When Life Gives You Lemons, Veer Left and Hit Life in the Shins with Your Truck (but blame it on a radio glitch)

Back in the fall of 2012 I was 100% blind having had surgeries and laser treatments done in both eyes and I wondered where I was going to go with the hobby. My wife would autoplay playlists of videos for me on Youtube to listen to and she would read news articles to me. While I appreciated this glimpse into what was going on with the industry nothing could replace having a transmitter in my hands. Over the winter my right eye steadily improved to a point that I didn’t have to hold on to others and be guided like some overgrown puppy. I was still not self-sufficient by any stretch of the imagination but I was determined to do more with the sight I did have. In the spring of 2013 my corrected vision was 20/200 in my right eye while I was still blind in the left.

I had become proficient at driving my SCX10 around the yard. The thought was that it was slow so it owuld be easy to track, it was (and coincidentally still is) orange which my eye could see against the green of the grass and there wasn’t anything in the yard for me to trip over. I drove pack after pack like this, getting more coordinated and more able to track moving objects every time I went out. It was nice to be driving again; to feel like I was a part of the hobby again.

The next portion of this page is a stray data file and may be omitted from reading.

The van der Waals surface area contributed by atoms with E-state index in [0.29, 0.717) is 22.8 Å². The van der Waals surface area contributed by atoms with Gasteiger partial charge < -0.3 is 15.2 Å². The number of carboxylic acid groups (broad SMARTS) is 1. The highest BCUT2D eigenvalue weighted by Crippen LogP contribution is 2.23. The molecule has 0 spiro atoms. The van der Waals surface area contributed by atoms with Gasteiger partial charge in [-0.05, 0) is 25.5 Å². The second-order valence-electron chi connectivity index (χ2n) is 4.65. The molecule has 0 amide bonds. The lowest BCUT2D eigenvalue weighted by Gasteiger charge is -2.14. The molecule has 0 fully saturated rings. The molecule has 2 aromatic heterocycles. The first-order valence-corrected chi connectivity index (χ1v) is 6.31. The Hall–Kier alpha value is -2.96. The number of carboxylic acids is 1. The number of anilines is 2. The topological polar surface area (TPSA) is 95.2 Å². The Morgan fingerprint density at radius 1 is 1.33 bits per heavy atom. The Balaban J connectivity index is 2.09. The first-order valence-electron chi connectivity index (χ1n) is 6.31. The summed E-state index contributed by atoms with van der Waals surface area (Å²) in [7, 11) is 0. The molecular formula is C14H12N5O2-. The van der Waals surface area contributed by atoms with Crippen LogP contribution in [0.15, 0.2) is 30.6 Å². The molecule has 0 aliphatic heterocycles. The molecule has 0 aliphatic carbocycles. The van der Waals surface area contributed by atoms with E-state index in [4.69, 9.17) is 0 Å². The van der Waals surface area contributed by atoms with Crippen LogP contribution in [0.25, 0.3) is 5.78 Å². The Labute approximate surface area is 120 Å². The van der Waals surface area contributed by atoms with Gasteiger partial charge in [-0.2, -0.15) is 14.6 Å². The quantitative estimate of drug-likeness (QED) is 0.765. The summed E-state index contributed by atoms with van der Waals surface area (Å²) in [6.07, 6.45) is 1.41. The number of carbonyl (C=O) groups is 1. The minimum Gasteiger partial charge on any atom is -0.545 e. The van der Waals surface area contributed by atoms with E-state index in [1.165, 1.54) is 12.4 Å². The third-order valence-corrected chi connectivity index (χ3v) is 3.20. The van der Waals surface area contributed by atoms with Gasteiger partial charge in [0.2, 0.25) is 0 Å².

While I was enjoying driving around the yard, I felt like it was time to get back into the shop and do some maintenance on my rigs. What I didn’t take into account was how limited I was at the time in seeing contrast, focusing on small objects and adapting to low light conditions. It was extremely frustrating for a while. Doing something as simple as checking every screw on the truck for tightness was an eight hour job. This was a hurdle that I wasn’t sure I could overcome at the time. Insted of giving up I had my wife log into my account on a few forums that I belonged to at the time. She asked others what they thought would be some tips that could help me get back into wrenching for myself.  The response was heart warming, ranging from links to organizations that might be able to help to tips for making things easier to see. We bought a set of hex drivers with different color handles that made it easier to differentiate between the sizes and even marked the sizes on the shank with a piece of tape and a Sharpie. This helped me identify what I was reaching for and got me interested in working on things again. My issue at that point was keeping things organized while I worked and that is where a few people reached out to me with a suggestion.

An individual said that he wanted to send me a CowRC pit mat to help with my recovery. His thought was that the compartments would help me keep everything separated and easier to find. The mat showed up about a week later and it was a game changer. It is about the size of a short course truck and now lives on my desk in my office. Without that mat I don’t know that I would have been so motivated to keep pushing myself to try to work on things.